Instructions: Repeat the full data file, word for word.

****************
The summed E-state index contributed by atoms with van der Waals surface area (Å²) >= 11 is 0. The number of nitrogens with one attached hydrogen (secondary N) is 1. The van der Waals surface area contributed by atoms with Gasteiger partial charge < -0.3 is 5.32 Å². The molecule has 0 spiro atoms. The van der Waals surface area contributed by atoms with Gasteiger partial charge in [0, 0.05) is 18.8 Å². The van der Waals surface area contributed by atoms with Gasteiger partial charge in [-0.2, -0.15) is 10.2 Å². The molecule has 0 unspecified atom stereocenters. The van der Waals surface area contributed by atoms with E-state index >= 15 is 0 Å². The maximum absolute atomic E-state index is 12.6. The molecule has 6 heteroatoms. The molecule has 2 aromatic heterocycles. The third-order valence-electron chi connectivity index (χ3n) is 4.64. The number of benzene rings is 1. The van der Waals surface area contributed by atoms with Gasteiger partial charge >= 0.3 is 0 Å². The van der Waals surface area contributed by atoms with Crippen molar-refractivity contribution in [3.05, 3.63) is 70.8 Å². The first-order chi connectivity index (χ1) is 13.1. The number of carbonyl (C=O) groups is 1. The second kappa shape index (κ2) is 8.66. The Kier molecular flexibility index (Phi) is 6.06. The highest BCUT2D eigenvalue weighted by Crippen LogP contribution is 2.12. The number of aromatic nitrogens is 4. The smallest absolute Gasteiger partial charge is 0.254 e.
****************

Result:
The summed E-state index contributed by atoms with van der Waals surface area (Å²) >= 11 is 0. The number of nitrogens with one attached hydrogen (secondary N) is 1. The van der Waals surface area contributed by atoms with Gasteiger partial charge < -0.3 is 5.32 Å². The molecule has 0 spiro atoms. The van der Waals surface area contributed by atoms with Gasteiger partial charge in [0, 0.05) is 18.8 Å². The van der Waals surface area contributed by atoms with Gasteiger partial charge in [-0.2, -0.15) is 10.2 Å². The molecule has 0 unspecified atom stereocenters. The van der Waals surface area contributed by atoms with E-state index >= 15 is 0 Å². The maximum absolute atomic E-state index is 12.6. The molecule has 6 heteroatoms. The molecule has 2 aromatic heterocycles. The third-order valence-electron chi connectivity index (χ3n) is 4.64. The number of benzene rings is 1. The van der Waals surface area contributed by atoms with Gasteiger partial charge >= 0.3 is 0 Å². The van der Waals surface area contributed by atoms with Crippen molar-refractivity contribution in [3.05, 3.63) is 70.8 Å². The first-order chi connectivity index (χ1) is 13.1. The number of carbonyl (C=O) groups is 1. The second kappa shape index (κ2) is 8.66. The Kier molecular flexibility index (Phi) is 6.06. The highest BCUT2D eigenvalue weighted by Crippen LogP contribution is 2.12. The number of aromatic nitrogens is 4. The smallest absolute Gasteiger partial charge is 0.254 e.